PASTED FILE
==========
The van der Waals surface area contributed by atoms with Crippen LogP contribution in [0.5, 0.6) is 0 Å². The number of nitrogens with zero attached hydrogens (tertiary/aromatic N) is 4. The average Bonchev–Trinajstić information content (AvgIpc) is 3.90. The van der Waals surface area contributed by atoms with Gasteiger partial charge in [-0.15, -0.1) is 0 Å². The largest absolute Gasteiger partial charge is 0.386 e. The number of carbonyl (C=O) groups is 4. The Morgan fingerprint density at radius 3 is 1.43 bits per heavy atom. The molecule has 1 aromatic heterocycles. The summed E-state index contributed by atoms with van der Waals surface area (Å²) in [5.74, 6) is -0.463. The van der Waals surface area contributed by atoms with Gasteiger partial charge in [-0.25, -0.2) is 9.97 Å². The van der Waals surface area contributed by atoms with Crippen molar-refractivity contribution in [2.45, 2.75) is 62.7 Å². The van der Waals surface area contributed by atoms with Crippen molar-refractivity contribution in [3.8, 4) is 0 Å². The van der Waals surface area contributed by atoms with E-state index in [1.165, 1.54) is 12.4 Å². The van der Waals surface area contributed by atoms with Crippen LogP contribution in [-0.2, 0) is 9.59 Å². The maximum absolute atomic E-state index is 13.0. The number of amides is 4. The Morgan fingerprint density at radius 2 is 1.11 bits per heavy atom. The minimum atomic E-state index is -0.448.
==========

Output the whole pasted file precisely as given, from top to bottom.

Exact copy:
The van der Waals surface area contributed by atoms with Crippen LogP contribution in [0.5, 0.6) is 0 Å². The number of nitrogens with zero attached hydrogens (tertiary/aromatic N) is 4. The average Bonchev–Trinajstić information content (AvgIpc) is 3.90. The van der Waals surface area contributed by atoms with Gasteiger partial charge in [-0.15, -0.1) is 0 Å². The largest absolute Gasteiger partial charge is 0.386 e. The number of carbonyl (C=O) groups is 4. The Morgan fingerprint density at radius 3 is 1.43 bits per heavy atom. The molecule has 1 aromatic heterocycles. The summed E-state index contributed by atoms with van der Waals surface area (Å²) in [5.74, 6) is -0.463. The van der Waals surface area contributed by atoms with Gasteiger partial charge in [-0.25, -0.2) is 9.97 Å². The van der Waals surface area contributed by atoms with Crippen molar-refractivity contribution in [2.45, 2.75) is 62.7 Å². The van der Waals surface area contributed by atoms with Crippen molar-refractivity contribution in [3.8, 4) is 0 Å². The van der Waals surface area contributed by atoms with E-state index in [1.165, 1.54) is 12.4 Å². The van der Waals surface area contributed by atoms with Crippen LogP contribution in [-0.2, 0) is 9.59 Å². The maximum absolute atomic E-state index is 13.0. The number of amides is 4. The Morgan fingerprint density at radius 2 is 1.11 bits per heavy atom. The minimum atomic E-state index is -0.448.